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    Valente, Giulia
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    Wallis, Mathew
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    Wedd, Laura
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    Welland, Matthew
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    Whitlam, John
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    Wilkins, Ella J
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    McCarthy, Hugh
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    Simons, Cas
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    Quinlan, Catherine
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    Patel, Chirag
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    Stark, Zornitza
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    Mallett, Andrew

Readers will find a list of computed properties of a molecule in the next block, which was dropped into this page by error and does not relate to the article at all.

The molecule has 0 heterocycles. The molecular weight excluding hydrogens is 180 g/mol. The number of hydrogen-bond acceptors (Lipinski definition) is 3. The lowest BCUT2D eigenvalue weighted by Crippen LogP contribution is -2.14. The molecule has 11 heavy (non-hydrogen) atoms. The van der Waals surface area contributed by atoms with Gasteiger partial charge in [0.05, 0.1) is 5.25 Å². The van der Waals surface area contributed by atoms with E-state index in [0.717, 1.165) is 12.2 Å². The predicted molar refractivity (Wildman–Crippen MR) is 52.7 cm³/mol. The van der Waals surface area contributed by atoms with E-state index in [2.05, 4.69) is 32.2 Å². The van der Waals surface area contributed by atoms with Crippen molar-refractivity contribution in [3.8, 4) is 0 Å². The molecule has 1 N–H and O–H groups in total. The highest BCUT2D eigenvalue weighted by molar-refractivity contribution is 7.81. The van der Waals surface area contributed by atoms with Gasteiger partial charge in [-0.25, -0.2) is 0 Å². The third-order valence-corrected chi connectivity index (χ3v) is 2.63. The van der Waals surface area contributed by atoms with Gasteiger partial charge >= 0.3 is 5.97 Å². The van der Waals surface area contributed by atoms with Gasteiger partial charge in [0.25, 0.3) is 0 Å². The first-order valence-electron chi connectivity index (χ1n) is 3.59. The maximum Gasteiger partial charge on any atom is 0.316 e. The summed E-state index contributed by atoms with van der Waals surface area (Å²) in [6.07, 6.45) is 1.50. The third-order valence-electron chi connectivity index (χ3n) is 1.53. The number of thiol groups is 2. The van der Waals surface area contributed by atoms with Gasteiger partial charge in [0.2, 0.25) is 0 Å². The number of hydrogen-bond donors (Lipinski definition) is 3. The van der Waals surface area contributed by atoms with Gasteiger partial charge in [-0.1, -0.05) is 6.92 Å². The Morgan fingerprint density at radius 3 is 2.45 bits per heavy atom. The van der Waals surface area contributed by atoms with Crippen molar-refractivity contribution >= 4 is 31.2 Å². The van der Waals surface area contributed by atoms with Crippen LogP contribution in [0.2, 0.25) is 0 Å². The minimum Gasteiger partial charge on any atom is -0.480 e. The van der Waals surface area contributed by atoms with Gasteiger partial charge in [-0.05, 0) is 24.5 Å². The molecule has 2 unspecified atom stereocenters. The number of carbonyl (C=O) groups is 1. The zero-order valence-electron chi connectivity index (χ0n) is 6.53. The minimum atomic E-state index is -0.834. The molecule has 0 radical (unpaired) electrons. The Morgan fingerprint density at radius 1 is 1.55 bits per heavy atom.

The cause of kidney failure is unknown in approximately 10% of patients with stage 5 chronic kidney disease (CKD). For those who first present to nephrology care with kidney failure, standard investigations of serology, imaging, urinalysis and kidney biopsy are limited differentiators of etiology. We aimed to determine the diagnostic utility of whole-genome sequencing (WGS) with analysis of a broad kidney gene panel in patients with kidney failure of unknown cause.We prospectively recruited 100 participants who reached CKD stage 5 at 50 years of age and had an unknown cause of kidney failure after standard investigation. Clinically-accredited WGS was performed in this national cohort after genetic counselling. The primary analysis was targeted to 388 kidney-related genes with second-tier genome-wide and mitochondrial analysis.The cohort was 61% male and the average age of participants at stage 5 CKD was 32 years (9 months to 50 years). A genetic diagnosis was made in 25% of participants. Disease-causing variants were identified across autosomal dominant tubulointerstitial kidney disease (6), glomerular disorders (4), ciliopathies (3), tubular disorders (2), Alport syndrome (4) and mitochondrial disease (1). Most diagnoses (80%) were in autosomal dominant, X-linked or mitochondrial conditions (UMOD; COL4A5; INF2; CLCN5; TRPC6; COL4A4; EYA1; HNF1B; WT1; NBEA; m.3243A>G). Patients with a family history of CKD were more likely to have a positive result (OR 3.29, 95% CI 1.10-11.29). Thirteen percent of participants without a CKD family history had a positive result. In those who first presented in stage 5 CKD, WGS with broad analysis of a curated kidney-disease gene panel was diagnostically more informative than kidney biopsy, with biopsy being inconclusive in 24 of 25 participants.In this prospectively ascertained Australian cohort, we identified a genetic diagnosis in 25% of patients with kidney failure of unknown cause.